Here we are setting the look and feel of the header and item template field for the checkbox column; as you can see we are setting the vertical and horizontal align for the header and item template.

Listing 9

Class MyTemplateField
  Inherits TemplateField
  Private _owner As TemplateOwner
  Private _header As MyHeaderTemplate
  Private _item As MyItemTemplate
  Public Sub New()
    _owner = New TemplateOwner
    _header = New MyHeaderTemplate
    _item = New MyItemTemplate
    _header.InstantiateIn(_owner)
    Me.HeaderTemplate = _header
    _item.InstantiateIn(_owner)
    Me.ItemTemplate = _item
    Me.HeaderStyle.VerticalAlign = VerticalAlign.Middle
    Me.HeaderStyle.HorizontalAlign = HorizontalAlign.Center
    Me.HeaderStyle.Width = Unit.Percentage(3)
    Me.ItemStyle.VerticalAlign = VerticalAlign.Middle
    Me.ItemStyle.HorizontalAlign = HorizontalAlign.Center
  End Sub
End Class
<ToolboxItem(False)> _
             Public Class TemplateOwner
  Inherits WebControl
End Class

Using the Control

To add the custom GridView control in your toolbox, follow the subsequent steps:

Right click on the toolbox window then choose “Add Tab.”

Type the name you want for the new tab, right click over it, and click “Choose Items.”

Click on the Browse button in the “.NET Framework Components” tab, go to the custom GridView project, open the bin folder, and choose MyCustomControl.dll.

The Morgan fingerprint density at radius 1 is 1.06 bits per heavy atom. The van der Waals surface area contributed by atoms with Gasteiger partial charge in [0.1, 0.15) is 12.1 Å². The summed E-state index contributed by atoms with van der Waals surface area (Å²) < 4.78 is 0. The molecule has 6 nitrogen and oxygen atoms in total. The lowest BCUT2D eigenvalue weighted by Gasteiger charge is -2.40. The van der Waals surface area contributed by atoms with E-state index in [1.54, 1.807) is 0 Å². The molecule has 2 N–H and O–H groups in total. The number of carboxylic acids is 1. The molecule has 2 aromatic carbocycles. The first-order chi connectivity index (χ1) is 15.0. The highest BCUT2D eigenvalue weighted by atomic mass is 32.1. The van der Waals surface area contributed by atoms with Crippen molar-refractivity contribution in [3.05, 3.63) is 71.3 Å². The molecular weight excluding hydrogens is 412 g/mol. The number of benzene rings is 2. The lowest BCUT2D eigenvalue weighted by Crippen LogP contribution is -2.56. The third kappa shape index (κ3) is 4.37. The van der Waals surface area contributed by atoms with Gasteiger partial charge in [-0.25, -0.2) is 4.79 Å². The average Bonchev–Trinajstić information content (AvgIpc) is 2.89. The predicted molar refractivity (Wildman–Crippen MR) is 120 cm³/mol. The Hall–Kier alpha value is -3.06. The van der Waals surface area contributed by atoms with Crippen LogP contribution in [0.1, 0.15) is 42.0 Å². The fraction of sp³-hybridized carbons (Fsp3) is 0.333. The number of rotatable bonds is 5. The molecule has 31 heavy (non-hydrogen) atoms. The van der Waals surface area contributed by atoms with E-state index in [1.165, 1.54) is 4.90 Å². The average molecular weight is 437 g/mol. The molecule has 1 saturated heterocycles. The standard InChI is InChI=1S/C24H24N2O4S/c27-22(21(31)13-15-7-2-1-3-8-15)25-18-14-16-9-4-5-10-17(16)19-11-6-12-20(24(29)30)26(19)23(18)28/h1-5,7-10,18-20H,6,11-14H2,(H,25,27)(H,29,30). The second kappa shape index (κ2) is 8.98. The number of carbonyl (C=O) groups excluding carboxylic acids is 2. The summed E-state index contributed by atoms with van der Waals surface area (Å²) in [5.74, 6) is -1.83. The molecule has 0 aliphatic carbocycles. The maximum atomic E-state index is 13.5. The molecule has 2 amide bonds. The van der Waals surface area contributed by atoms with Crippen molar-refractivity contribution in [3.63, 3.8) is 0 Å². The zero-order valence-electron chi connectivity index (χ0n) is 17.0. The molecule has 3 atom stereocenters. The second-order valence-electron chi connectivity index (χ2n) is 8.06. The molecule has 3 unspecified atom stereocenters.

The result is shown Figure 1.

Figure 1

gridview3 

Now drag the custom GridView control, go the properties window, and check the IncludeColumnCheckBox property, you will note that a new checkbox column has been added to the Gridview automatically.

Figure 2

gridview4

View the page in a browser, and click the checkbox element in the GridView header row; you will note that all checkboxes are checked/unchecked Client side without the need from you to write any bit of code. And that is why Microsoft gives us the ability to create a new custom control!

Figure 3

gridview5

Conclusion

In this article, I demonstrate how to create a custom GridView control and how to add a new checkbox column automatically. Also, we have learned how to embedded JavaScript file with custom controls and how to use it in the page.

In addition, we have learned how to create a template field classes and how to declare an object from these classes. I encourage you to download the source code so you can see all what we have done in more details.